Wednesday, January 13, 2010


I don't know about you, but my garden looks a little sad after the hard freezes last week. 

Most of the plants will come back but I found some unexpected damage, including the Blue Lily of the Nile (Agapanthus, var. unknown).  I didn't cover it. We ran out of sheets and I knew it was good down to 10F degrees on a night forecast for 20F.  Who knows?  Maybe the temp dropped below 10F or wind-chill was lower or maybe my Agapanthus is not cold-hardy that low.  Now most fronds are laying down and I can see mush. 

The agapanthus is one of my winter favorites because it's evergreen and deer-resistant. 

I love it in early summer too, when it pops up long stems of tubular blue flowers that draw in the hummingbirds. 

Can you see the female black-chin hummingbird hovering amidst the flowers?

My blog-friend Pam, who writes the great garden blog, Digging, posted a helpful what-do-we-do-now page for nurturing freeze-damaged plants.  Click on over and take a look, it's good advice and may help you save some of your plants.


  1. Thanks for the link love, Kathleen. In my former garden I had agapanthus, and the variety I had (a deep blue) regularly turned limp after freezes. But it would come back in spring. Hope yours does too.

  2. I've heard its been unusually cold in Texas this year - at least the frost doesn't kill them, just stuns them a bit a guess!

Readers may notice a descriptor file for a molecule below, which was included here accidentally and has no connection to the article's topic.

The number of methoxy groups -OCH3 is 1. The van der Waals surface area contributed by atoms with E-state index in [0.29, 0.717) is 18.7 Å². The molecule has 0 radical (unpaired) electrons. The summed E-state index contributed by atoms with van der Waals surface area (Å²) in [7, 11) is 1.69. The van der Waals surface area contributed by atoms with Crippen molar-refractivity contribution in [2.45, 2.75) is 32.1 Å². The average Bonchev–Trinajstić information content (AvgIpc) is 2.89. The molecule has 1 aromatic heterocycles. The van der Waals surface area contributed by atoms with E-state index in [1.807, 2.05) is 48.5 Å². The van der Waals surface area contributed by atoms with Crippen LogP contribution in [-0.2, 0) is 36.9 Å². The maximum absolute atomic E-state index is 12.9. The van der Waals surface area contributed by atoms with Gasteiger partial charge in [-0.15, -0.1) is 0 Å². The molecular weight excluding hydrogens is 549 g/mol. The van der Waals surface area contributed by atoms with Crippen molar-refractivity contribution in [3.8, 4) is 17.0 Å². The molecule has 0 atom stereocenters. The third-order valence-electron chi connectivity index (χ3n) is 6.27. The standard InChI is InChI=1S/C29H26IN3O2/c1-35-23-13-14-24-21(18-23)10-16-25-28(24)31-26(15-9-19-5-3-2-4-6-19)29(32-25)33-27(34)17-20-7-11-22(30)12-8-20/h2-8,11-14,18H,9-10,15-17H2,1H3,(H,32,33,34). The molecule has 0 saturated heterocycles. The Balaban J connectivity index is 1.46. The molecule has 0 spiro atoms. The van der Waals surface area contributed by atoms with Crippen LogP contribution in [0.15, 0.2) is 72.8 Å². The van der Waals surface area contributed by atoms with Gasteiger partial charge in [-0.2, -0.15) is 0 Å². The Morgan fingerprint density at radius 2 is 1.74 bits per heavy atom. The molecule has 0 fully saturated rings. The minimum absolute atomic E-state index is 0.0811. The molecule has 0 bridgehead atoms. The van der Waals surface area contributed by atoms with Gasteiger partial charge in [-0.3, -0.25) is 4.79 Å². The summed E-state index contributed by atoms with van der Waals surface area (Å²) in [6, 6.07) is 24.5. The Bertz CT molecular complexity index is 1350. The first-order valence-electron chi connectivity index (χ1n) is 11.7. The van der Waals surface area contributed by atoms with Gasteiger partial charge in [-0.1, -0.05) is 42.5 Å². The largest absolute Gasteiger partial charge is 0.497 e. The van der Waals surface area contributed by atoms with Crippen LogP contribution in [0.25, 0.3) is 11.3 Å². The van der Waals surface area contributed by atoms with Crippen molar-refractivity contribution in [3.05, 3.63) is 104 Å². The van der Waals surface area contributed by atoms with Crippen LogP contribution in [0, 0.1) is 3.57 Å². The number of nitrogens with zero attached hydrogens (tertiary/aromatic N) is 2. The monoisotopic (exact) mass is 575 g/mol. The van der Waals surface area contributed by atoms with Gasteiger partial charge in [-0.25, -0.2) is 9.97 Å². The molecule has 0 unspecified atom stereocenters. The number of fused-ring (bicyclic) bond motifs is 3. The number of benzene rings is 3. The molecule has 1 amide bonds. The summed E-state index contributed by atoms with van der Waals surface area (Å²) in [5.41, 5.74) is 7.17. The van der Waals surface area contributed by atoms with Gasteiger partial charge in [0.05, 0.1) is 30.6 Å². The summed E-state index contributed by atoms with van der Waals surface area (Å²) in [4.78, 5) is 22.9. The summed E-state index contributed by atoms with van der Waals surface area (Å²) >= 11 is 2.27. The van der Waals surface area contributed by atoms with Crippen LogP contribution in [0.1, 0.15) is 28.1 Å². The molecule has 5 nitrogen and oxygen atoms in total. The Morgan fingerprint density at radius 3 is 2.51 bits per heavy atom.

3. The deer LOVED my agapanthus and ate it to the ground. I never found out if it was cold hardy (or not!). Grrrrrr.

    I'm hopeful yours is only discouraged for the time being and will pop back up when our temperatures climb again. Thanks for the nod to Pam, I'm heading there right now to see what encouragement can be found!

  4. My yard looks so pathetic. This has been a hard winter for my plants. But there will be rebirth.

  5. As you recall from the blog photos of my Michigan garden in winter, we're up to our ears in snow here! The only things peeking out of the ground are our garden statues... So I am always amazed that plants anywhere would be remotely green! That said, I worry deeply about our crops and gardens in the south, such as yours. What a winter we've all had!

    Thanks so much, too, for the tip on your friend's "Digging" site. Great stuff!

  6. Hi there! As Pam said I really don't think you need to worry about your agapanthus. All of mine regularly look like yours after our winter months and yet the new foliage shows up in the spring and all is forgotten. Good luck!


My readers are all geniuses. Can't wait to see what you have to say.